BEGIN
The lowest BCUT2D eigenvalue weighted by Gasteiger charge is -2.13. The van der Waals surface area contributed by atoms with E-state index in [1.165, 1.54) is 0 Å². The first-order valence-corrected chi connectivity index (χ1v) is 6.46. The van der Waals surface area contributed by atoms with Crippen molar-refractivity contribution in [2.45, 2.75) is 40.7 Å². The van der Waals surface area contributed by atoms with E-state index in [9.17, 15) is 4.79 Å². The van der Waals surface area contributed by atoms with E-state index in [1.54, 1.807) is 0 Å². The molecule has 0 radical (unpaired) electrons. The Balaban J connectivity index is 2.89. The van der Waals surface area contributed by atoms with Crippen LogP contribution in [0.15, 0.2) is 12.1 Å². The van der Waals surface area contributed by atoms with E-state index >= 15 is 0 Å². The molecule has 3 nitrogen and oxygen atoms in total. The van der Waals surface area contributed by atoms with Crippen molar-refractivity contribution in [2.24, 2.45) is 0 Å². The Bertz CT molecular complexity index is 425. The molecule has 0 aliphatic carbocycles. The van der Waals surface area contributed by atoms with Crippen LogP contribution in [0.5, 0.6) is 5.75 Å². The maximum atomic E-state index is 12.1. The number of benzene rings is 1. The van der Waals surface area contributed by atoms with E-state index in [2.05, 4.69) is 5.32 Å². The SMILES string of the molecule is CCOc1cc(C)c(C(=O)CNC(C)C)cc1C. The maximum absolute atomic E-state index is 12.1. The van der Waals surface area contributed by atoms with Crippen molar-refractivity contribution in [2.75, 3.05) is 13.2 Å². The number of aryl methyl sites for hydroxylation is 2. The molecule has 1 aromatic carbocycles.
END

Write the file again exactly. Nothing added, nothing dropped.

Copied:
The lowest BCUT2D eigenvalue weighted by Gasteiger charge is -2.13. The van der Waals surface area contributed by atoms with E-state index in [1.165, 1.54) is 0 Å². The first-order valence-corrected chi connectivity index (χ1v) is 6.46. The van der Waals surface area contributed by atoms with Crippen molar-refractivity contribution in [2.45, 2.75) is 40.7 Å². The van der Waals surface area contributed by atoms with E-state index in [9.17, 15) is 4.79 Å². The van der Waals surface area contributed by atoms with E-state index in [1.54, 1.807) is 0 Å². The molecule has 0 radical (unpaired) electrons. The Balaban J connectivity index is 2.89. The van der Waals surface area contributed by atoms with Crippen LogP contribution in [0.15, 0.2) is 12.1 Å². The van der Waals surface area contributed by atoms with E-state index >= 15 is 0 Å². The molecule has 3 nitrogen and oxygen atoms in total. The van der Waals surface area contributed by atoms with Crippen molar-refractivity contribution in [2.24, 2.45) is 0 Å². The Bertz CT molecular complexity index is 425. The molecule has 0 aliphatic carbocycles. The van der Waals surface area contributed by atoms with Crippen LogP contribution in [0.5, 0.6) is 5.75 Å². The maximum atomic E-state index is 12.1. The number of benzene rings is 1. The van der Waals surface area contributed by atoms with E-state index in [2.05, 4.69) is 5.32 Å². The SMILES string of the molecule is CCOc1cc(C)c(C(=O)CNC(C)C)cc1C. The maximum absolute atomic E-state index is 12.1. The van der Waals surface area contributed by atoms with Crippen molar-refractivity contribution in [2.75, 3.05) is 13.2 Å². The number of aryl methyl sites for hydroxylation is 2. The molecule has 1 aromatic carbocycles.